A good writer knows that verisimilitude–details that lend the appearance of being true or real; what has happened to real people–increases the authenticity, the believability of her work. As such, it provides a more satisfying read and, in some cases, tidbits of knowledge.

While the cities and mountains and issues are often ripped intact from real life, the protagonists, antagonists and other characters within the novel–the good people and the bad people–seldom resemble any one person, living or dead. An author gleans characteristics, traits, eccentricities, and manner of facing life from a wide variety of people then builds the character from specific ones that will allow the story to unfold in a logical and entertaining way. The reader is guaranteed to “see” Uncle Jack or Aunt Milly in at least one of the characters, and therefore more likely to connect on a visceral level with the novel. In the end, it always returns to the reader–what will enhance the experience of the novel for the reader? What will give the reader the most value for her/his time and money?

The fiction I most enjoy reading incorporates reality with fiction to provide entertainment, enlightenment, and empowerment. It is also the type of fiction that I write.

I have tackled the tough, and sadly all too real, subjects such as family secrets, homophobia, racial tensions, hate crimes, betrayal, loss, grief, pedophilia, rape, domestic violence, street kids, human trafficking and much more in both my literary and my mystery novels. Yet, in each novel I have shown how people can triumph over horrendous circumstances and rise to live worthy and good lives. Much of my inspiration comes from real people I have known; people I have admired. Those people were ordinary people who quietly lived extraordinary lives.

So, what is real? The reality is that authors draw from real life, whether we write sci-fi or literary novels. We take what’s real and shape it into a novel. We write of love and hate; joy and sorrow; triumph and despair.

Do you identify with the characters in novels? Would love to hear! Please, comment.

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Mohana’s An Unlikely Goddess (ebook) is on sale for $0.99! Go to http://www.amazon.com/An-Unlikely-Goddess-Mohanalakshmi-Rajakumar-ebook/dp/B00FVSP82Q

To see a list of my novels go to http://www.amazon.com/author/ayawalksfar

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6 Internet Places You Should Visit

6 #Internet Places You Should Visit

largest madrone Giant Madrona, Road to the Lost Coast, Mattole Valley, California. There are many beautiful places, if we take the time to see.

The internet can be entertaining, enlightening, empowering and fun. Let’s start with enlightening and fun.

  1. Tianmen Mountain scenery is spectacular and scary. As an author, I troll the net extensively. Sometimes, I discover wonders I didn’t know existed. The first link will give you some history of Tianmen Mountain and the second link will take you to more photos of the longest cable car ride in the world and a very scary road to the mountaintop. Not to mention the glass bridge that hangs out over empty space.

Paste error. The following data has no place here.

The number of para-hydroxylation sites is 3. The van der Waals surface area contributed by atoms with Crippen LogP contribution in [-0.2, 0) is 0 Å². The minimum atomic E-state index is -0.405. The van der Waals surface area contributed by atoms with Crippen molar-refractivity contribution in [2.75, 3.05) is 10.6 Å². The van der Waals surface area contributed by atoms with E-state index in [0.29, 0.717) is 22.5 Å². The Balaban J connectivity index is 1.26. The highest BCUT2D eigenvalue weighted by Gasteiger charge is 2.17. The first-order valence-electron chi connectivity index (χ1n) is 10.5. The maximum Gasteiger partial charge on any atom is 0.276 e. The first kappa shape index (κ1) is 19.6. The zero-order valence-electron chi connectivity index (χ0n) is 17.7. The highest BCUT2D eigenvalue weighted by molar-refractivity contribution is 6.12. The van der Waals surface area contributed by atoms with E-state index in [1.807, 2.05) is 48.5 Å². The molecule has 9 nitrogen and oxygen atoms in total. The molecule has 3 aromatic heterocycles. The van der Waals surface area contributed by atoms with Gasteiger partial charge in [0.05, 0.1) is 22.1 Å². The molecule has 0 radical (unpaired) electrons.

http://www.travelchina.gov.cn/tirms/front/en_US/spot_77.html

Tianmen Mountain

  1. 15-year old Kira Taylor is a Cystic Fibrosis Warrior. I met her on the internet some time ago and never cease to marvel at this young woman. She is fighting a deadly disease, yet her beautiful voice doesn’t carry any self-pity. She uses it to help fight bullies everywhere and to enlighten people to what this deadly disease is all about. Listen to this wonderful voice.

http://contest.nobullchallenge.org/video/74167-bad-day-contest      Kira Taylor Cystic Fibrosis Warrior

  1. I’ve known good #cops; and, I’ve known bad cops. My series, The Special Crimes Team, is about misfit cops who bend the rules. Here are some other cops who go beyond the letter of their jobs.

http://www.news4jax.com/news/st-augustine-officer-rescues-4-baby-raccoons/31096156

http://fox59.com/2015/03/30/impd-officer-saves-dog-hit-by-a-car/

 

  1. One of the things I love about writing is learning what my characters have to say. They often surprise me.

https://www.pinterest.com/ayawalksfar/what-the-characters-say/

 

Hard Road Home, Cas Redner

Hard Road Home, Cas Redner

  1. Molly Greene writes cozy mysteries that make excellent evening reads. I’ve read several and enjoyed them all. She is also an accomplished blogger and blog trainer. I have learned many interesting and helpful things through her blog posts about social media. So, whether you are a writer, or not; a business person, or not; or if you simply love to makes friends through social media, Molly has some helpful tips for how to make the most of social media. She also has a reader’s club; think about joining.

http://www.molly-greene.com/10-tweets-you-should-never-send/

http://www.molly-greene.com/readers-club/   Gen Delacourt Mysteries

  1. Many people ask me why I write. Read my answer, and other entertaining and enlightening posts, on Women and Words blog:

http://womenwords.org/2015/03/31/the-socially-conscious-writer-by-aya-walksfar-plus-a-couple-of-free-books/

The first five people who comment on this post will receive a free download from Audible of Street Harvest, Book 2, Special Crimes Team. All of the Special Crimes Team series can be read, or listened to, as stand-alones.

If you enjoyed this post, add your email so you’ll never miss one. Visit me on facebook at http://www.facebook.com/ayawalksfar or my fan page at http://www.facebook.com/AyaWalksfarAuthor